Geophysical Investigations of Mars Analog Environments for Comparative Planetology and Spacecraft Instrument Prototype Testing | INSTITUT DE PHYSIQUE DU GLOBE DE PARIS


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  Geophysical Investigations of Mars Analog Environments for Comparative Planetology and Spacecraft Instrument Prototype Testing

Type de publication:

Journal Article


AGU Fall Meeting Abstracts, Volume 51, p.01 (2006)



Etudes spatiales et planétaires ; 5419 Hydrology and fluvial processes; 5470 Surface materials and properties; 5494 Instruments and techniques; 6225 Mars, UMR 7154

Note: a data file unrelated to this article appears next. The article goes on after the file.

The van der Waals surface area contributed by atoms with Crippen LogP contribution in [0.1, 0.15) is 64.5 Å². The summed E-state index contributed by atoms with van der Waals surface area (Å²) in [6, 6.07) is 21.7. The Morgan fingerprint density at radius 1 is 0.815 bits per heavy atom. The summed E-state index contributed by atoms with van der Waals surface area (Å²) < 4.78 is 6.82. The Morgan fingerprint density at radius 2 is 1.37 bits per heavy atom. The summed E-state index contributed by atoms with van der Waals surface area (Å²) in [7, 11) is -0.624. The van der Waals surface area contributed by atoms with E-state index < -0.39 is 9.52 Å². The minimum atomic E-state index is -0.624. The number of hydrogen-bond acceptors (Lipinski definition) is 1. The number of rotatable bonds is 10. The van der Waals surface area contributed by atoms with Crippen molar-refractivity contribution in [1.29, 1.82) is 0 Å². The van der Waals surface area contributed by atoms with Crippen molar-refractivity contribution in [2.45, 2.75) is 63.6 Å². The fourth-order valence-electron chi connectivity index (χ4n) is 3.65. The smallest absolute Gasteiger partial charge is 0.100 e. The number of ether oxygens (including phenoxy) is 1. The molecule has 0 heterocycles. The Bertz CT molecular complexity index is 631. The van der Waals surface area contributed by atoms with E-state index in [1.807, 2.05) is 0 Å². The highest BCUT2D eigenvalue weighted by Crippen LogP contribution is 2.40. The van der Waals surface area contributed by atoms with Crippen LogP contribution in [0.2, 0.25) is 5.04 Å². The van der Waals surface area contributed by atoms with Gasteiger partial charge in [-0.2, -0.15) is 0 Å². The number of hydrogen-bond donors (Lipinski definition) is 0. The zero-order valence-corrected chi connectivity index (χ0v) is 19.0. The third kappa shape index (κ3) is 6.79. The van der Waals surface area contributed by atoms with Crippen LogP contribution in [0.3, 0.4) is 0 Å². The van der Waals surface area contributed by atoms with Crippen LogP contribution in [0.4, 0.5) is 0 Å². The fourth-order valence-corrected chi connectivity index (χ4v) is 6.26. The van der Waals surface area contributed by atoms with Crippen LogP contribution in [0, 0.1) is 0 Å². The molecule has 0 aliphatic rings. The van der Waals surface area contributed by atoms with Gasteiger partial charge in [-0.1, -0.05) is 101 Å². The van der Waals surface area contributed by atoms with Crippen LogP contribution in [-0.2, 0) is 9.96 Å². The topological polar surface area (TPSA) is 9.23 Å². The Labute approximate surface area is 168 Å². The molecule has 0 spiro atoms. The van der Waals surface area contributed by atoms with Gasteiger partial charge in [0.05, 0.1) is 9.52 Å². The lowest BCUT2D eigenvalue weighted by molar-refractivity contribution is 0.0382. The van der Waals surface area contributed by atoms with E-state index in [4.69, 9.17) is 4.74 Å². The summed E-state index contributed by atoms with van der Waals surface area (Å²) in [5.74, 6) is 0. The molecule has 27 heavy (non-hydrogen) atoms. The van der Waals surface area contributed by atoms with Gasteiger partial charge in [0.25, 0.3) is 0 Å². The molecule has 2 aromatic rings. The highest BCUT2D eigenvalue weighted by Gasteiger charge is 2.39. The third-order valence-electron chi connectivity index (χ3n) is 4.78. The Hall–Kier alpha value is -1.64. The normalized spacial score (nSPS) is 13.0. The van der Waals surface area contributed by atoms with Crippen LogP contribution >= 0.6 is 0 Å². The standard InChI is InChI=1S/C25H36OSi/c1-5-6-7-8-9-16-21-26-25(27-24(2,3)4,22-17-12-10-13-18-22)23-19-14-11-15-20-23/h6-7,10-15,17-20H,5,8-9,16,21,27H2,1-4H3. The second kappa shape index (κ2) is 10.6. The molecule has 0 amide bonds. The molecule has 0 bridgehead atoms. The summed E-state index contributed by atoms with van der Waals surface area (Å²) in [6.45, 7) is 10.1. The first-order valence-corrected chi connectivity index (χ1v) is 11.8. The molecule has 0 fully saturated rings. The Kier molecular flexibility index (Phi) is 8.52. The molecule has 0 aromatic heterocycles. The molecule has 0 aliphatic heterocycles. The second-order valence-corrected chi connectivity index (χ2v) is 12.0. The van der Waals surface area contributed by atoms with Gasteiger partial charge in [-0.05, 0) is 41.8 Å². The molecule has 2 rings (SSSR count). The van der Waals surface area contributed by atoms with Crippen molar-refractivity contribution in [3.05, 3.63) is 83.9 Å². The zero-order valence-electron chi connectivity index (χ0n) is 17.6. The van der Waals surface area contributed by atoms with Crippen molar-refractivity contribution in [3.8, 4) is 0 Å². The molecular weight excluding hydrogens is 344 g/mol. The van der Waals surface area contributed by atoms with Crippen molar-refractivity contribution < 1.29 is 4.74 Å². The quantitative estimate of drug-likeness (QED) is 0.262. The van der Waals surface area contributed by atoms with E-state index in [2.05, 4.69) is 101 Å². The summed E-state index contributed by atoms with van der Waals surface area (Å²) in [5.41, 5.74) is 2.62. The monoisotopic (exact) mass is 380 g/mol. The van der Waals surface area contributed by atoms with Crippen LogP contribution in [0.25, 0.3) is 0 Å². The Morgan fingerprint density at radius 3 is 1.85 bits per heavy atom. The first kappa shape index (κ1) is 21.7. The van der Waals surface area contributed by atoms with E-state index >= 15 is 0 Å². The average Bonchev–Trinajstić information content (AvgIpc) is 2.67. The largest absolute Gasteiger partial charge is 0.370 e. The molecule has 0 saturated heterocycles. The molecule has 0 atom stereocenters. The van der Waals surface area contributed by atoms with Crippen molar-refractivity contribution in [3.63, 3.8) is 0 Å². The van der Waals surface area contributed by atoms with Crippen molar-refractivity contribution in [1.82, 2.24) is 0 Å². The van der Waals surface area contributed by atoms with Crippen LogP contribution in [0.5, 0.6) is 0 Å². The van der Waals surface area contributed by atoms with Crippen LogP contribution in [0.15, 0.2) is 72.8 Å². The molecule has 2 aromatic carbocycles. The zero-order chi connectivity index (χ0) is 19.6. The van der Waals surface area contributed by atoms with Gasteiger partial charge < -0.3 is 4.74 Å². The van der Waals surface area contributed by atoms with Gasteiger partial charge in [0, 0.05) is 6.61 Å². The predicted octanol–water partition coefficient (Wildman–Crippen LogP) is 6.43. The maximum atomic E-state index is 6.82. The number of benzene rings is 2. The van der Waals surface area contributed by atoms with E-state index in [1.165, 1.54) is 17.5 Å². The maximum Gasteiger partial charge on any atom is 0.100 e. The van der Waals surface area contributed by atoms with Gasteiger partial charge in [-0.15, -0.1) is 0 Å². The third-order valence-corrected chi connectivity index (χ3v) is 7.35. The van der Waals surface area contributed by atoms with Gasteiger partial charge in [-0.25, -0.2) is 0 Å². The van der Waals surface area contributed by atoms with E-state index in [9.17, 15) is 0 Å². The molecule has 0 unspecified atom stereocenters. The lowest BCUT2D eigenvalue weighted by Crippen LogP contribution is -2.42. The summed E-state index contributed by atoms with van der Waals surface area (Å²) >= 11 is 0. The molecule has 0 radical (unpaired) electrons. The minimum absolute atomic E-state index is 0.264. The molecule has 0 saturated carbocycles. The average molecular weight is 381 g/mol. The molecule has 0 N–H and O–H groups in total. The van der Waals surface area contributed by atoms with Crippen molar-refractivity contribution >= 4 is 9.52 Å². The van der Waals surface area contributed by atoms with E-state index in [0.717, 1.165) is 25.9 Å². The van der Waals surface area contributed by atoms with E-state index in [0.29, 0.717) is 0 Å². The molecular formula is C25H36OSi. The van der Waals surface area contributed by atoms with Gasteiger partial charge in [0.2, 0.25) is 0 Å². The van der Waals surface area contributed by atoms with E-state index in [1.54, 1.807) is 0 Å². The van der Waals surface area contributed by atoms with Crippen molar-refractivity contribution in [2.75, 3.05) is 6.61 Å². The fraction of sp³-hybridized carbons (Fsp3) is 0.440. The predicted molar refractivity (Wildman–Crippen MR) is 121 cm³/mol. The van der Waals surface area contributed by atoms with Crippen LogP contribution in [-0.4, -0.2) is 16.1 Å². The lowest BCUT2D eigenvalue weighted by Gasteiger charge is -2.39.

Although geophysical techniques have been used for investigating the geologic and hydrologic characteristics of the Earth's crust for many years, until recently they have seen limited application in the exploration of Mars. However, with the recent flights of the Gamma-Ray Spectrometer on Mars Odyssey, the MARSIS and SHARAD radar sounding instruments on Mars Express and the Mars Reconnaissance Orbiter, and the selection of the WISDOM GPR for the 2011 ExoMars rover, geophysical techniques have now been identified as the most effective approach for understanding the subsurface stratigraphy, structure, composition, physical properties, and potential distribution and state of H2O on Mars. The latter has become an especially high priority objective of the Mars Exploration Program, providing potentially important insights into the geologic and hydrologic evolution of the planet, the occurrence of past and present habitable environments, and the availability of a critical in-situ resource for supporting future human exploration. This session explores the application of electromagnetic, seismic and other types of geophysical techniques to investigations of the subsurface properties of well-characterized terrestrial desert, volcanic and cold-climate analogs of Mars. The topics addressed will include: (1) studies of the stratigraphic, structural, compositional, and hydrologic characteristics of these analog sites over the range of radar frequencies likely to be employed by present and future spacecraft investigations of Mars (~1 MHz - 3 GHz) especially in the lower range (~1 - 25 MHz), where the first-order characteristics of the Earth's crust are largely unexplored; (2) the potential diagnostic and interpretive synergies that can be realized from the application of multiple geophysical techniques (including both and electromagnetic); (3) related laboratory and geophysical modeling investigations; and (4) assessments of the real-world capabilities and limitations of spacecraft instrument prototypes in the field. Specific examples of recent investigations conducted in arid and hyper-arid volcanic environments in the western US and West Egyptian Desert will be discussed.